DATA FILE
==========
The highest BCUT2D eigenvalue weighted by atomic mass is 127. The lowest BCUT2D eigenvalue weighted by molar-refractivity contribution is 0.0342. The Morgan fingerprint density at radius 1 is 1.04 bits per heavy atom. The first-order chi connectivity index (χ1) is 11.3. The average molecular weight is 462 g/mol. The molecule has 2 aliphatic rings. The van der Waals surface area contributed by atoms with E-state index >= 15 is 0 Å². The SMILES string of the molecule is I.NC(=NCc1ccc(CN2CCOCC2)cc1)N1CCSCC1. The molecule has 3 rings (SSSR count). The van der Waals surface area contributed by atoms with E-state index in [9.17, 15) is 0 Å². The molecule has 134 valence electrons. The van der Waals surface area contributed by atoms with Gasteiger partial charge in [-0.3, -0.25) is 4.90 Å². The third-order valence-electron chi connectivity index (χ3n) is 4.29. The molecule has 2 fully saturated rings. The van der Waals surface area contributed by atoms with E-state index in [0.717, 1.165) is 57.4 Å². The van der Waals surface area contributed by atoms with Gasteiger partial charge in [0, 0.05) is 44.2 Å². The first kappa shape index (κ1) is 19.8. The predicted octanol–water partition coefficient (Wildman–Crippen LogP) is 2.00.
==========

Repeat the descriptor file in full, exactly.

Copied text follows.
The highest BCUT2D eigenvalue weighted by atomic mass is 127. The lowest BCUT2D eigenvalue weighted by molar-refractivity contribution is 0.0342. The Morgan fingerprint density at radius 1 is 1.04 bits per heavy atom. The first-order chi connectivity index (χ1) is 11.3. The average molecular weight is 462 g/mol. The molecule has 2 aliphatic rings. The van der Waals surface area contributed by atoms with E-state index >= 15 is 0 Å². The SMILES string of the molecule is I.NC(=NCc1ccc(CN2CCOCC2)cc1)N1CCSCC1. The molecule has 3 rings (SSSR count). The van der Waals surface area contributed by atoms with E-state index in [9.17, 15) is 0 Å². The molecule has 134 valence electrons. The van der Waals surface area contributed by atoms with Gasteiger partial charge in [-0.3, -0.25) is 4.90 Å². The third-order valence-electron chi connectivity index (χ3n) is 4.29. The molecule has 2 fully saturated rings. The van der Waals surface area contributed by atoms with E-state index in [0.717, 1.165) is 57.4 Å². The van der Waals surface area contributed by atoms with Gasteiger partial charge in [0, 0.05) is 44.2 Å². The first kappa shape index (κ1) is 19.8. The predicted octanol–water partition coefficient (Wildman–Crippen LogP) is 2.00.